Seeing the storm coverage of Hurricane Irma flash across the headlines brings back frightful memories for Carol Frazer Haynesworth, co-author, "Your Great Destiny", experienced the devastating effects of Hurricane Andrew back in 1992. "We lost our belongings, our [car] rental was destroyed, I was barefoot…” recounts Haynesworth.
Haynesworth had flown to Miami with her parents to help move her younger sister into her dorm room at the end of August—the height of hurricane season.
“My sister was going to be a Freshman [at the] University of Tampa. We would stay overnight in MIA and drive to Tampa the next day,” she recalls.
But their plans came to a screeching halt when the city of Miami went under a mandatory evacuation and Hurricane Andrew hit the shores. Her family’s hotel reservations in South Beach were cancelled and they were forced to stay with her father’s cousin in a nearby beach community.
“And the rest is history,” says Haynesworth.
They spent the night in a minivan in her cousin’s garage. “My mother suffered a mild heart attack. It was the worst experience,” she says.
Here’s what Haynesworth offers up as survival tips and lessons learned from Hurricane Andrew for anyone who may be stuck in a future hurricane’s path:
Keep your shoes on
If a window breaks, then you don't want to be barefoot. The high winds blow everything out. “[Being barefoot was the] reason why I stepped on a nail when help arrived,” shares Haynesworth.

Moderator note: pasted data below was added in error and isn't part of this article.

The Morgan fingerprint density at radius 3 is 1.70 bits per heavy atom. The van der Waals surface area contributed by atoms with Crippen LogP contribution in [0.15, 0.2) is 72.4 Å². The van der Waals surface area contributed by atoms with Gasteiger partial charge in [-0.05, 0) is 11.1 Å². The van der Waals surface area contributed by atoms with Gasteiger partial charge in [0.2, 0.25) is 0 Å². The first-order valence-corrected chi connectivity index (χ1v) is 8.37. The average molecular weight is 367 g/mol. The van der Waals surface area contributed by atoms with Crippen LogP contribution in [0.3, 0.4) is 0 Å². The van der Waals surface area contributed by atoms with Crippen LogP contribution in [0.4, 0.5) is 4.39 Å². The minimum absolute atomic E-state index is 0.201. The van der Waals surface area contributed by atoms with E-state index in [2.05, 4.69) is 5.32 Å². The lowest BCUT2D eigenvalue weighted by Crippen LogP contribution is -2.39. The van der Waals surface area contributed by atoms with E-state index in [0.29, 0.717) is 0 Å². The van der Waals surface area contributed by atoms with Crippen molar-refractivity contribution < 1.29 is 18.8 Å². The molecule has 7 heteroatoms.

- Go to a closet or room without windows
Have towels at hand for the bottom of the door. Once the wind is inside the house the goal is to prevent wind in your room. Once it's inside that's when structures can come apart.
- Stay In
No matter how scared you get, don't attempt to go out or drive. If your area is badly affected the emergency crews will come house by house once they can access your neighborhood.
- Keep a radio nearby
“That radio with batteries will keep you informed,” says Haynesworth.
- Hang tight
While it feels like a million years, it has to pass. After it does it's completely calm.
- Stick Together
Everyone should be together. Not in different rooms. “We almost lost a member because she was on the other side of the house, where the wind had essentially already blown everything,” says Haynesworth.
- Keep cash in your pockets
Once wind gets in the house your purse or wallet may end-up three houses away.
Reminder: the advice above is from an everyday citizen who got caught in the storm. For expert safety tips and emergency guidance, visit the disaster relief pages at FEMA.org and the American Red Cross.
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